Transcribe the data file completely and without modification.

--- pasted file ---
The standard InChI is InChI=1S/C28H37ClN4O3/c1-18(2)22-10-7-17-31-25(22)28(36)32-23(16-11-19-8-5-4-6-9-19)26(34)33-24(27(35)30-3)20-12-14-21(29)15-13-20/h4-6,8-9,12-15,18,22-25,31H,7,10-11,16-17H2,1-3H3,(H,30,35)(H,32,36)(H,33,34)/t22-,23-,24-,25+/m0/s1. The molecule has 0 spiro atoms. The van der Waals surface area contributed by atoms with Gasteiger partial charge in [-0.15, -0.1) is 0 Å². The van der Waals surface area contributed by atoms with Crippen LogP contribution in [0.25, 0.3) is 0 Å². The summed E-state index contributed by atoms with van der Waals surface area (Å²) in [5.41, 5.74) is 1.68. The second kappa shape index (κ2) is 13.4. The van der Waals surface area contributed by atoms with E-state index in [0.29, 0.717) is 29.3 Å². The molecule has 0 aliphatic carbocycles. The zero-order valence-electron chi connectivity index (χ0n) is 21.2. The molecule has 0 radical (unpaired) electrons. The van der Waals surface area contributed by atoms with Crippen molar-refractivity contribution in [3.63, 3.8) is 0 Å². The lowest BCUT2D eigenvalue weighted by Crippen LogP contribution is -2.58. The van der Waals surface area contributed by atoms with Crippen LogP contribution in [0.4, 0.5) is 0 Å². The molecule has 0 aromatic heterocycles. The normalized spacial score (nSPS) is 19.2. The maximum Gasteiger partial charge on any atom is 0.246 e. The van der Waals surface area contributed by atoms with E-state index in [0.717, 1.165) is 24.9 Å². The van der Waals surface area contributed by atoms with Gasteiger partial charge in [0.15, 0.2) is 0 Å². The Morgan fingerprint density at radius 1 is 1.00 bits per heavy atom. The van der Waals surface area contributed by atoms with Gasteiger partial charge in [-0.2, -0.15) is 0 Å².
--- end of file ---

The standard InChI is InChI=1S/C28H37ClN4O3/c1-18(2)22-10-7-17-31-25(22)28(36)32-23(16-11-19-8-5-4-6-9-19)26(34)33-24(27(35)30-3)20-12-14-21(29)15-13-20/h4-6,8-9,12-15,18,22-25,31H,7,10-11,16-17H2,1-3H3,(H,30,35)(H,32,36)(H,33,34)/t22-,23-,24-,25+/m0/s1. The molecule has 0 spiro atoms. The van der Waals surface area contributed by atoms with Gasteiger partial charge in [-0.15, -0.1) is 0 Å². The van der Waals surface area contributed by atoms with Crippen LogP contribution in [0.25, 0.3) is 0 Å². The summed E-state index contributed by atoms with van der Waals surface area (Å²) in [5.41, 5.74) is 1.68. The second kappa shape index (κ2) is 13.4. The van der Waals surface area contributed by atoms with E-state index in [0.29, 0.717) is 29.3 Å². The molecule has 0 aliphatic carbocycles. The zero-order valence-electron chi connectivity index (χ0n) is 21.2. The molecule has 0 radical (unpaired) electrons. The van der Waals surface area contributed by atoms with Crippen molar-refractivity contribution in [3.63, 3.8) is 0 Å². The lowest BCUT2D eigenvalue weighted by Crippen LogP contribution is -2.58. The van der Waals surface area contributed by atoms with Crippen LogP contribution in [0.4, 0.5) is 0 Å². The molecule has 0 aromatic heterocycles. The normalized spacial score (nSPS) is 19.2. The maximum Gasteiger partial charge on any atom is 0.246 e. The van der Waals surface area contributed by atoms with E-state index in [0.717, 1.165) is 24.9 Å². The van der Waals surface area contributed by atoms with Gasteiger partial charge in [0.15, 0.2) is 0 Å². The Morgan fingerprint density at radius 1 is 1.00 bits per heavy atom. The van der Waals surface area contributed by atoms with Gasteiger partial charge in [-0.2, -0.15) is 0 Å².